The human papillomavirus (HPV) vaccine is an important public health intervention aimed at cervical cancer prevention. The FDA approved this vaccine in 2006 for use in female patients 9 to 26 years of age. Vaccination is most effective in childhood or early adolescence, prior to the initiation of sexual activity and exposure to HPV. However, older adolescents may also benefit from the vaccine.

Adolescent infections on the rise

Data show that adolescents represent a growing segment of the population infected with HPV. Of the 6.2 million men and women infected with HPV in this decade, 4.6 million were between the ages of 15 and 24. It is clear that vaccinating this group would benefit individual and public health by preventing HPV transmission.

Adolescents have a distinct set of healthcare needs that presents providers with unique challenges. One of the greatest needs is to balance a respect for their developing sense of independence with preservation of the parents' role in medical decision making.

Viewed as ‘part of the package'

It is not unusual for adolescent women to assume increasing responsibility for healthcare, particularly for their reproductive and sexual health. Adolescents may perceive HPV vaccination as one part of the whole reproductive healthcare package. Thus, they may expect the same degree of confidentiality that is afforded to them for healthcare specific to sexually transmitted infections (STIs) and safe sex practices.

As the law presently stands, minors cannot consent for the majority of their medical care, including HPV vaccination. While minors should be included in discussions about healthcare, parents ultimately must authorize vaccination. This may come as a surprise to patients under age 18, who can independently authorize STI treatment without parents' knowledge.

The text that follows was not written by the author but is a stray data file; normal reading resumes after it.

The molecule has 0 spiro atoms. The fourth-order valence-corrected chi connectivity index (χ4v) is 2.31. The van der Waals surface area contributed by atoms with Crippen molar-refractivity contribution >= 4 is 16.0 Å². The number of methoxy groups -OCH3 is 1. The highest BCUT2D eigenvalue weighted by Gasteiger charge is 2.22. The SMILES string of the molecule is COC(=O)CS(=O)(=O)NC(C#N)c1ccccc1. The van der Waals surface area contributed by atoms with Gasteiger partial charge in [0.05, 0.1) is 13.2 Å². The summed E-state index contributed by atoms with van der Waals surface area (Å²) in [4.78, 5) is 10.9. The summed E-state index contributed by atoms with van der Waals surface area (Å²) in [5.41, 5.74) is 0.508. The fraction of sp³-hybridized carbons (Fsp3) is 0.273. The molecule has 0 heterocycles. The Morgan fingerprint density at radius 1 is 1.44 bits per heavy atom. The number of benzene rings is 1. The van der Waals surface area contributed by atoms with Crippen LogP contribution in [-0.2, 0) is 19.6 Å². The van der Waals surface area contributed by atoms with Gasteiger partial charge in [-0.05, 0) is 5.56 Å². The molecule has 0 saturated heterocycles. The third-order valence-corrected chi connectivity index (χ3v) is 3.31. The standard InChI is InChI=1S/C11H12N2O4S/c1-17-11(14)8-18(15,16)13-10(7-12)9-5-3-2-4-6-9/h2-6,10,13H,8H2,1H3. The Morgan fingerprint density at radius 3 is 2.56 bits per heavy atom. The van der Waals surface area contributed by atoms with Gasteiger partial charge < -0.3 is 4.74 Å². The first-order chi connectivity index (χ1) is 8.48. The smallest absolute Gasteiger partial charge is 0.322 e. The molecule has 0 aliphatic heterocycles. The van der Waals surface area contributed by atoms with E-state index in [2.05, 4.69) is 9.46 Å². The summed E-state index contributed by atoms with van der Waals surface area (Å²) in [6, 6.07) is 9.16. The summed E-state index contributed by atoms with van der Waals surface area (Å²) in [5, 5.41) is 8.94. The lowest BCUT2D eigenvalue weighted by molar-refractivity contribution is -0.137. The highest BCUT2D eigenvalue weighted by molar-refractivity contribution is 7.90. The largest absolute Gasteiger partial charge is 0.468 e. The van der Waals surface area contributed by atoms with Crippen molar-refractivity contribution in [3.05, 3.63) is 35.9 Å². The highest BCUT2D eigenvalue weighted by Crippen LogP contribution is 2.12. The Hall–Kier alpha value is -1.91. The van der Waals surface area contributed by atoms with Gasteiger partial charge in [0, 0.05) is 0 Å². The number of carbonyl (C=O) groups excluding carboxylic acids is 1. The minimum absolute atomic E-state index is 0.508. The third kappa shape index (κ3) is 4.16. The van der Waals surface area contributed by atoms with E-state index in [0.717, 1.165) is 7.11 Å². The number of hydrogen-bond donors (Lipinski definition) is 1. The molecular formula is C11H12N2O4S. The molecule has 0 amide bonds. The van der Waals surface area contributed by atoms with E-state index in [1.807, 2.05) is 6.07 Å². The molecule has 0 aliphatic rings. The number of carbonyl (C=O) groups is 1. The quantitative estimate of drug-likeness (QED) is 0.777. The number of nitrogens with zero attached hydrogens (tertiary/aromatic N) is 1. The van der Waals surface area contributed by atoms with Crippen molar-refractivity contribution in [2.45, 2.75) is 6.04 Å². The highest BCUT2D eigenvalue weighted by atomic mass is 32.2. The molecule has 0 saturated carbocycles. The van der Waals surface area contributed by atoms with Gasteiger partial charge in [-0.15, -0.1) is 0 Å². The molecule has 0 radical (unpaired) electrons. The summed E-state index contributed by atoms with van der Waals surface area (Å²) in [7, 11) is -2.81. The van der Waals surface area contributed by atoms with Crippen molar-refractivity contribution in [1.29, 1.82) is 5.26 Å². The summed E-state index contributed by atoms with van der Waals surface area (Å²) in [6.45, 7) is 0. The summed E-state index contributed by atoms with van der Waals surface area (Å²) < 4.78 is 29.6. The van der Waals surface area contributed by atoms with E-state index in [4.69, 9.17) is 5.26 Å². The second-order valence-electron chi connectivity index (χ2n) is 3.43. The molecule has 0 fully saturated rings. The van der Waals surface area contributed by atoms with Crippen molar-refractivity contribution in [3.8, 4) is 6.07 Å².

Studies demonstrate that adolescents are less likely to present for appropriate and timely medical care when they are required by law to notify their parents about reproductive issues or to obtain their consent before treatment. Under these conditions, there is serious concern about teens' willingness to be honest with their parents about sexual activity and the need for STI testing, treatment or prophylaxis, and particularly, the need for HPV vaccination.

‘Be prepared'

By working as a team with patients and parents, physicians may help to ensure that the opportunity for prevention is not lost.

By Ruth Farrell, M.D., M.A.

Dr. Farrell is a member of Cleveland Clinic's departments of Obstetrics and Gynecology, and Bioethics. She specializes in the bioethics of women's health, health policy for women and adolescent health. She also runs a colposcopy clinic for adolescents at Hillcrest Hospital.

Reviewed by a Cleveland Clinic medical professional.

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